Approximately 90% of the world’s trade travels by sea and one would expect the industry’s supply chain to be the height of modernity by adopting disruptive technology and strategies. However, this could not be further from the truth. While online trading platforms are under development, the traditionalism of the industry prevails with various parties involved in each voyage, typically communicating via trade managers.HT: ZeroHedge
In this archaic set-up, someone with enough muscle and innovative ideas could be like a tsunami, rolling through and disrupting the traditional container shipping movement.
Enter Amazon. This biggest online retailer in the world is no longer just that. Amazon obtained the title of a non-vessel operating common carrier in early 2016 for cargo shipments between China and the US. This cemented their role as a complete logistics company and freight forwarder as they already are in aviation, trucking and manufacturing — the complete supply chain.
Manufacturing is new step for Amazon and they won a patent earlier this year to develop a system to rapidly create clothing and other products after a customer order is placed. This forms a cheap and simple method for Chinese exporters as Amazon have effectively wiped out the middle man, acting as a shipbroker for itself and on behalf of smaller companies.
These developments would allow Amazon to have complete control over certain areas of their own supply chain. With Amazon taking away a chunk of the market on which container companies thrived, shipping companies should be wary of Amazon’s continued expansion across the supply chain.
Of course, the container industry has its own major players, who may not stand idly by while Amazon rips up the rule book.
Container giant AP Moller Maersk is leading the way for other container players on how to stay afloat in the storms buffeting the logistics chain.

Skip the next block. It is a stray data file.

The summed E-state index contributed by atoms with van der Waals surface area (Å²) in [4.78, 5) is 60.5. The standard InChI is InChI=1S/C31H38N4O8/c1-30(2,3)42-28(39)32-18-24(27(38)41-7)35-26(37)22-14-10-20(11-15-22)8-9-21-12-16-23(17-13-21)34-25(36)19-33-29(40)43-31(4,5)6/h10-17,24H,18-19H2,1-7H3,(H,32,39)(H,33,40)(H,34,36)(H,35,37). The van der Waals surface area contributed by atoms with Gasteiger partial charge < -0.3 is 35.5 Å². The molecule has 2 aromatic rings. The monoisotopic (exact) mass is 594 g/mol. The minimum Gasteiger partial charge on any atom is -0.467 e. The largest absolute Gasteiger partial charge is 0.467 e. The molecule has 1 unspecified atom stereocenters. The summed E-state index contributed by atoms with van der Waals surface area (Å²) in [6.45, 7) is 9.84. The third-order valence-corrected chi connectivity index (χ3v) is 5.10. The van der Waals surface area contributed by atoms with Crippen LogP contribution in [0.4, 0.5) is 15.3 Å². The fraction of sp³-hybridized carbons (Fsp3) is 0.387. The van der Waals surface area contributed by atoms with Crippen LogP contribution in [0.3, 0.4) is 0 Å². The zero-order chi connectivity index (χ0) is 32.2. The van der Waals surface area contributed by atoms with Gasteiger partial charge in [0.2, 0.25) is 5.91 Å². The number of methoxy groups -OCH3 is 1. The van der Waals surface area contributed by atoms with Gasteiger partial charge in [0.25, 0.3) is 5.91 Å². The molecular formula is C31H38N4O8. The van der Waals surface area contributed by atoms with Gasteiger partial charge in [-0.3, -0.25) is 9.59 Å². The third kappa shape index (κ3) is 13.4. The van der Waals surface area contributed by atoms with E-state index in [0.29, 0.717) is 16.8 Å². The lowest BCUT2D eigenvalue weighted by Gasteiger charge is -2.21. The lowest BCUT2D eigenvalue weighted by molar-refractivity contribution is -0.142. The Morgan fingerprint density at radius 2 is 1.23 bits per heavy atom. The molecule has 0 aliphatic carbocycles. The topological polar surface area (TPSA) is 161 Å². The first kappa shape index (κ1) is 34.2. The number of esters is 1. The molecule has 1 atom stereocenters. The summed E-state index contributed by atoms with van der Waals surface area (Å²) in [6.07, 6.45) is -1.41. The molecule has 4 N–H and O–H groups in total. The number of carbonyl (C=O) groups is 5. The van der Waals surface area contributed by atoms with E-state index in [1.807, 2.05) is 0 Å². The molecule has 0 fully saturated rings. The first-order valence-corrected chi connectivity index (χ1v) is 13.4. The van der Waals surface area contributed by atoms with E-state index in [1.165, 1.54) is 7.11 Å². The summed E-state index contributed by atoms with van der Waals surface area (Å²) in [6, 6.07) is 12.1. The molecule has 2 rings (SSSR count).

The container market has been hit hard by financial woes over the last decade and is crying out for cost-cutting schemes. In response, Maersk is in the process of developing a blockchain initiative in partnership with IBM. This will be the equivalent of unclogging a smoker’s arteries as information will flow smoothly, unhampered by the convoluted paper trail previously involved in a single voyage.
In 2014 IBM and Maersk’s joint research demonstrated that a simple voyage of avocados and roses from Kenya to the Netherlands involved an extensive chain of almost 30 personnel and companies, and not least more than 200 interactions between these parties. The sheer volume of transactions for every cargo exposes the supply chain to security risks. Blockchain’s Hyperledger used by Maersk and IBM is a solution to that. It is a database across numerous computers and it guarantees transactions’ validity, ensuring they cannot be faked in the future. This way Hyperledger adds privacy to transactions whilst maintaining the immutability....MORE
If interested see also:
"TEU Tokens and Blockchain Could Shape the Future of Container Shipping"
Containers and globalisation: Estimating the cost structure of maritime shipping
Shipping: "The True Implications of the Technology Revolution"
Shipping: Following Maersk,"Now CMA CGM signs with Alibaba for online booking of container space"
"2017: The Year For Shipping Companies?"
Shipping: A Warning To Freight Forwarders, The Good Times Are Over
Shipping: "Amazon Enters Trillion Dollar Ocean Freight Business" (AMZN)
Shipping: Maersk, Alibaba Team Up To Offer Space On Container Ships.